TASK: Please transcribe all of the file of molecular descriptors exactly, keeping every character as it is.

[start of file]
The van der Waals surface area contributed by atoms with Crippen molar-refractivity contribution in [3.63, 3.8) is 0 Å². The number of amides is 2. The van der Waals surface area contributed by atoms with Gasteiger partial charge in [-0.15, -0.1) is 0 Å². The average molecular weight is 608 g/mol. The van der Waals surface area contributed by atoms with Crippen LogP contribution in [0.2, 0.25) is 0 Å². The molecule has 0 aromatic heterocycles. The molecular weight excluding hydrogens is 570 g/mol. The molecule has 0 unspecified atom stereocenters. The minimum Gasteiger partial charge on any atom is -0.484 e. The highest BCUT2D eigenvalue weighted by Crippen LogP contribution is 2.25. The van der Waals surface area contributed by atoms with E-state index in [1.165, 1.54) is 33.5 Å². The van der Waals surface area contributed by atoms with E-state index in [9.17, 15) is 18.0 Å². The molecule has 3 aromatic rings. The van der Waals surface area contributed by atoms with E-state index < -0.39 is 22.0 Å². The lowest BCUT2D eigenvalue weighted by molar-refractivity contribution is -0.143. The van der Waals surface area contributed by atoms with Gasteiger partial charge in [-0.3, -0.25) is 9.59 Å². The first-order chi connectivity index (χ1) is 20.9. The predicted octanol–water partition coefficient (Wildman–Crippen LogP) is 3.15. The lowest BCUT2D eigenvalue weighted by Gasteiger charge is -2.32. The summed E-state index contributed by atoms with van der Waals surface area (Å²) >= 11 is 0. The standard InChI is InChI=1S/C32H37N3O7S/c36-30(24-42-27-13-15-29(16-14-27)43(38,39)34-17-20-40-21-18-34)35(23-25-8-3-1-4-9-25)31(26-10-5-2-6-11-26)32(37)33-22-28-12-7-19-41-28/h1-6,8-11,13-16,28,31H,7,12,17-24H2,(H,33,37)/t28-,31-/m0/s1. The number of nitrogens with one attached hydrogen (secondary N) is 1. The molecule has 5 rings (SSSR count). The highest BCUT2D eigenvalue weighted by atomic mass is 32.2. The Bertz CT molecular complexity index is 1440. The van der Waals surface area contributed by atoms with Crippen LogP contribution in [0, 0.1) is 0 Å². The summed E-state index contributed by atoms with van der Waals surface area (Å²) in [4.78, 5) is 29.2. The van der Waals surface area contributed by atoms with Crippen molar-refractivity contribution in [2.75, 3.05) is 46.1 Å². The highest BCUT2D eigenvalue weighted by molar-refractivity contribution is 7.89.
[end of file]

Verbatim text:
The van der Waals surface area contributed by atoms with Crippen molar-refractivity contribution in [3.63, 3.8) is 0 Å². The number of amides is 2. The van der Waals surface area contributed by atoms with Gasteiger partial charge in [-0.15, -0.1) is 0 Å². The average molecular weight is 608 g/mol. The van der Waals surface area contributed by atoms with Crippen LogP contribution in [0.2, 0.25) is 0 Å². The molecule has 0 aromatic heterocycles. The molecular weight excluding hydrogens is 570 g/mol. The molecule has 0 unspecified atom stereocenters. The minimum Gasteiger partial charge on any atom is -0.484 e. The highest BCUT2D eigenvalue weighted by Crippen LogP contribution is 2.25. The van der Waals surface area contributed by atoms with E-state index in [1.165, 1.54) is 33.5 Å². The van der Waals surface area contributed by atoms with E-state index in [9.17, 15) is 18.0 Å². The molecule has 3 aromatic rings. The van der Waals surface area contributed by atoms with E-state index < -0.39 is 22.0 Å². The lowest BCUT2D eigenvalue weighted by molar-refractivity contribution is -0.143. The van der Waals surface area contributed by atoms with Gasteiger partial charge in [-0.3, -0.25) is 9.59 Å². The first-order chi connectivity index (χ1) is 20.9. The predicted octanol–water partition coefficient (Wildman–Crippen LogP) is 3.15. The lowest BCUT2D eigenvalue weighted by Gasteiger charge is -2.32. The summed E-state index contributed by atoms with van der Waals surface area (Å²) >= 11 is 0. The standard InChI is InChI=1S/C32H37N3O7S/c36-30(24-42-27-13-15-29(16-14-27)43(38,39)34-17-20-40-21-18-34)35(23-25-8-3-1-4-9-25)31(26-10-5-2-6-11-26)32(37)33-22-28-12-7-19-41-28/h1-6,8-11,13-16,28,31H,7,12,17-24H2,(H,33,37)/t28-,31-/m0/s1. The number of nitrogens with one attached hydrogen (secondary N) is 1. The molecule has 5 rings (SSSR count). The highest BCUT2D eigenvalue weighted by atomic mass is 32.2. The Bertz CT molecular complexity index is 1440. The van der Waals surface area contributed by atoms with Crippen LogP contribution in [0, 0.1) is 0 Å². The summed E-state index contributed by atoms with van der Waals surface area (Å²) in [4.78, 5) is 29.2. The van der Waals surface area contributed by atoms with Crippen molar-refractivity contribution in [2.75, 3.05) is 46.1 Å². The highest BCUT2D eigenvalue weighted by molar-refractivity contribution is 7.89.